It was decided in this case, that parol evidence of inscriptions and devices on banners and flags displayed at a meeting is admissible without producing the originals. (r)
And another point was also decided in this case; namely, that upon the indictment in question evidence of the supposed misconduct of those who dispersed the meeting was not admis
In another case where the question was, with what intention a the parties assembling
great number of persons assembled to drill, declarations made by those assembled and in the act of drilling, and further declarations made by others who were proceeding to the place, and solicitations made by them to others to accompany them declaratory of their object, were held to be adınissible in evidence for the purpose of shewing their object. (1) And in general, evidence is admissible to shew that the meeting caused alarm and apprehension, and to prove information given to the civil authorities, and the measures taken by them in consequence of such information. (u)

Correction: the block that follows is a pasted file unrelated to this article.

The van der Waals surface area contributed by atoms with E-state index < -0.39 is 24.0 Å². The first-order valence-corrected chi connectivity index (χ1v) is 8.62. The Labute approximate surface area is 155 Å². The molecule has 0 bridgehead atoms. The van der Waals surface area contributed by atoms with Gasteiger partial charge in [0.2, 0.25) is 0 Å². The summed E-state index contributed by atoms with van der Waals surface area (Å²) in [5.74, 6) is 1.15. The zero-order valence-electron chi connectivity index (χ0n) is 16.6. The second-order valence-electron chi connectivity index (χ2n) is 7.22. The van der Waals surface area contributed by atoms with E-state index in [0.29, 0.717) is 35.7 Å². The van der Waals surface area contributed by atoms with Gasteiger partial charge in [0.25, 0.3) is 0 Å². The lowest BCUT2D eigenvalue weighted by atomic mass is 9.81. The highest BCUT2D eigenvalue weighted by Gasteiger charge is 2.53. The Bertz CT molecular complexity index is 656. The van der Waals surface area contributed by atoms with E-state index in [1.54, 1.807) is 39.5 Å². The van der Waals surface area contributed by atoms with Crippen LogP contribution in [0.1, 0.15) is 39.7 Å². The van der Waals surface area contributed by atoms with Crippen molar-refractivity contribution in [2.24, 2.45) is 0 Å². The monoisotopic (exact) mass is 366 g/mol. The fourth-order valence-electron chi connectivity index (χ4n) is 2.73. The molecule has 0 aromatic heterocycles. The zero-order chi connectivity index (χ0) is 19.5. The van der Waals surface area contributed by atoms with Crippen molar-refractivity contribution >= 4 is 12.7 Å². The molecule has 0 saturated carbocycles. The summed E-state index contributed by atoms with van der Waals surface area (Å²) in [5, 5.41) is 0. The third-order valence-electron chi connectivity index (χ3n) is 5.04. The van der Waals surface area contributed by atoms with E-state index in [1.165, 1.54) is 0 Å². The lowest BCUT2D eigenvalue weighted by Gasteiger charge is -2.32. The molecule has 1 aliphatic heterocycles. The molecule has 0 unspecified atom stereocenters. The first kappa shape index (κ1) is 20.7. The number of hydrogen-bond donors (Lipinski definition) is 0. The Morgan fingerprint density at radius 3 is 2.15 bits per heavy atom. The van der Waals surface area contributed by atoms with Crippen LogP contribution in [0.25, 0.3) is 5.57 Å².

Where several were indicted for a riot, it was moved, that the prosecutor might name two or three, and try it against them, and that the rest might enter into a rule to plead not guilty (guilty if the others were found guilty ;) and å rule was made accord
(p) Rex v. Hunt and others, 3 B. and A. 566.
(9) Id. Ibid. (r) Id. Ibid. (8) Id. Ibid.
(1) Redford v. Birley, cor. Holroyd, J. Lancaster Spr. Assizes, 1822. 3 Stark. Evid. 1510.
(u) Id. Ibid, and 3 Stark. N. P. C. 70.
ingly; this being to prevent the charges in putting them all to plead. (p)
The punishment for offences of the nature of riots, routs, or un- Punishment. lawful assemblies, at common law, is fine and imprisonment, in proportion to the circumstances of the offence : (G) and formerly, in cases of great enormity, it appears that the offenders were sometimes punished with the pillory;(r) but such punishment is now taken away by the statute 56 Geo. 3. c. 138.
(p) Anon. 3 Salk. 317. Regin. v. Middlemore, 6 Mod. 219.
(q) i Hawk. P. C. c. 65. 8. 18.
CHAPTER THE TWENTY-SIXTH.